FAMILY: MAURICE SENDAK

 

                Family is central to Maurice Sendak’s artwork.  Chicken Soup with Rice pokes fun at his mother, for whom “every solution to life was chicken soup.”  His illustrations for Isaac Bashevis Singer’s Zlateh the Goat (1966) are infused with portraits of his lost relatives, primarily Holocaust victims, salvaged from photo albums.  Even the monsters in his most famous book, Where the Wild Things Are, are modeled after his relatives in Brooklyn.  Sendak describes them as, "Jews from Eastern Europe [who] were always grabbing your face and saying, 'We could eat you up.' “

 

       

         Sendak grew up in Brooklyn during the depression.  He lived with his parents, both Polish immigrants, a sister, a brother, and many maternal aunts and uncles nearby.  When he began illustrating, he was asked, “Where are your blond children?  They look like dumbfounded immigrants!” which they were, according to Sendak. 

                On the other hand, it is not only his own family that is reflected in Sendak’s work.  Sendak is a product of the time period in which he grew up. The baby in Outside Over There is modeled after the kidnapped Lindbergh baby who was in the news during Sendak's childhood, and many of his stories portray the traditional middle class families that society put forward as ideal when he was a young man and began creating books for children in the 1960s.  Books such as In the Night Kitchen and Pierre show the protagonists in middle class homes (the children have their own bedrooms) with both parents present.

                  Sendak is known for turning traditional images on their heads, however.  Even the most conventional family situations become something extraordinary in his hands.  Max from Where the Wild Things Are, Mickey from In the Night Kitchen, Ida from Outside Over There, and even the character in Mommy, his new pop-up book, leave the safety of their homes and families and do strange and wonderful things, things beyond their experience.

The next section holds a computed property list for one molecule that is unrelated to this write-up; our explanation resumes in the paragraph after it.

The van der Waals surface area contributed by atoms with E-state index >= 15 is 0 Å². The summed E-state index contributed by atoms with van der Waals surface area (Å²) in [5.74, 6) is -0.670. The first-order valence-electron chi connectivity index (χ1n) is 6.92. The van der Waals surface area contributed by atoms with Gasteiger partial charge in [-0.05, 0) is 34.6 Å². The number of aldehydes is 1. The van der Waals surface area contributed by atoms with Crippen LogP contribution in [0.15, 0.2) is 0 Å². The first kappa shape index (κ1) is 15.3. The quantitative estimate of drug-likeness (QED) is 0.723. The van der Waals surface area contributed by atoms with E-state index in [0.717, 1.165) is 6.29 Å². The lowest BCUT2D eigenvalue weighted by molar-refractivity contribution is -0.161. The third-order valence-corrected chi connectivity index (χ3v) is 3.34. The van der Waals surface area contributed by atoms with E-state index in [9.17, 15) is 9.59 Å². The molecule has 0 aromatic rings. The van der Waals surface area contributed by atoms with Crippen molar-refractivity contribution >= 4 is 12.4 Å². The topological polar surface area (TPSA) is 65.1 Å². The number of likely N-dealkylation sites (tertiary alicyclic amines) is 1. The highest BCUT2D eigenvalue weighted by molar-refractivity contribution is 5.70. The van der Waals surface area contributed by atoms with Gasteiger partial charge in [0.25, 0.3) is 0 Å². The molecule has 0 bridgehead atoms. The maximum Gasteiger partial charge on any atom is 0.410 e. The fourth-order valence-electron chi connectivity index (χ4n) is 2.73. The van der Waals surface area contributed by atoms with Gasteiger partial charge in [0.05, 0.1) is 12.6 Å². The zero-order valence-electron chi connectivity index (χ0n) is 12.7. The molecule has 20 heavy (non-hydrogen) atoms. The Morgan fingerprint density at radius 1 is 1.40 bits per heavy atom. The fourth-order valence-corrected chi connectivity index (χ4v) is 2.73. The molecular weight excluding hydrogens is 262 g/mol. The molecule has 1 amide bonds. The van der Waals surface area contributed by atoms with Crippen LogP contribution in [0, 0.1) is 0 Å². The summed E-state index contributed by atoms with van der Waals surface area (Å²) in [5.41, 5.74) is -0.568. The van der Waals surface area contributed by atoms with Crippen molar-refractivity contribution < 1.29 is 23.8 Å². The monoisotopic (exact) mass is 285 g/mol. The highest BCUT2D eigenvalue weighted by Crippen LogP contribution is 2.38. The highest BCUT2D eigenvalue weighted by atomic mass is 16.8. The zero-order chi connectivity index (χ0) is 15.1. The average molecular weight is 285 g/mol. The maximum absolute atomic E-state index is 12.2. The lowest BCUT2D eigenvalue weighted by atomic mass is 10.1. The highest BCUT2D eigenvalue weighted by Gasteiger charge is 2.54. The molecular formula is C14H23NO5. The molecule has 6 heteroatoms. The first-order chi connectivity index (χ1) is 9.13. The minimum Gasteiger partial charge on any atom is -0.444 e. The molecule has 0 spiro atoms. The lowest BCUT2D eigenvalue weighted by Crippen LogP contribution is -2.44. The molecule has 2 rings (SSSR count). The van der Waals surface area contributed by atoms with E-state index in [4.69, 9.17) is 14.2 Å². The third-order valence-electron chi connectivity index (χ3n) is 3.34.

A familiar theme runs through all the stories, though—all of the children can return.  Children have a deep need to defy and then rely on adults.   The family structure that is present in Sendak's work gives the child protagonists the freedom to have an explosion, misbehave, leave, or confront monsters.   They have to make decisions without the help of adults, and perhaps step into the adult role temporarily, but they are able to solve the moment and return to the bosom of the family.   Per Ronda, children’s literature reflects, and reflects on, our society.  The definition of family can vary, depending on an individual's view.  The ideology of the nuclear family is shown in many books for children--the family is viewed as a “haven in a heartless world;” a source of emotional nurture and spiritual guidance.  Families can also be shown as something against which to rebel.  Sendak manages to interweave both of these pictures of family into his work.   
                In Pierre, the main character is loved and supported by his family, but he doesn’t care.  It isn’t until he is eaten by a lion that he returns to being a responsive member of the family fold.  One can view the animated version of the story, with music by Carole King, below:   

Animated Story with Carole King Music

 

Here is a link to the video:   http://www.youtube.com/watch?v=Tfc_LpijW6w&feature=related

       

        Sendak makes picture books a worthy art form in which to dramatize family life.  Although the places he describes and the creatures he creates are sometimes fantastic, the relationships he depicts are very realistic. There is a focus on family relationships in many of his stories—the boy and his mother in Where the Wild Things Are, and the sister and the baby in Outside Over There, for example.  Even the devil has a close relationship with his grandmother in "The Devil and His Three Golden Hairs" from The Juniper Tree

               
    In We are All in the Dumps with Jack and Guy (1993), Sendak shows a less traditional family picture—two men end up caring for the homeless child in need of help.  (I find this interesting because Sendak recently revealed that he was gay.)  The message of family being there to protect and safeguard is still present, however.  The brutally honest illustrations acknowledge how menacing the city can be for children living in a hostile adult world, but at the core of this work, like many of Sendak’s works, there is the theme that the child will get through the day and return to his family.  
 
 
  
     The moon often appears to be watching over the scenes and characters in this story, like a mother peaking out the window at her child to be sure that he is alright, even when he is off on an adventure.  She is giving needed independence and autonomy while observing and providing comfort. It once again demonstrates the central theme of family that can be seen in so much of Sendak's work for children.  He shows children that  although it’s possible for things to be bad, they are surrounded by family--by people who love them and will protect them.   
 
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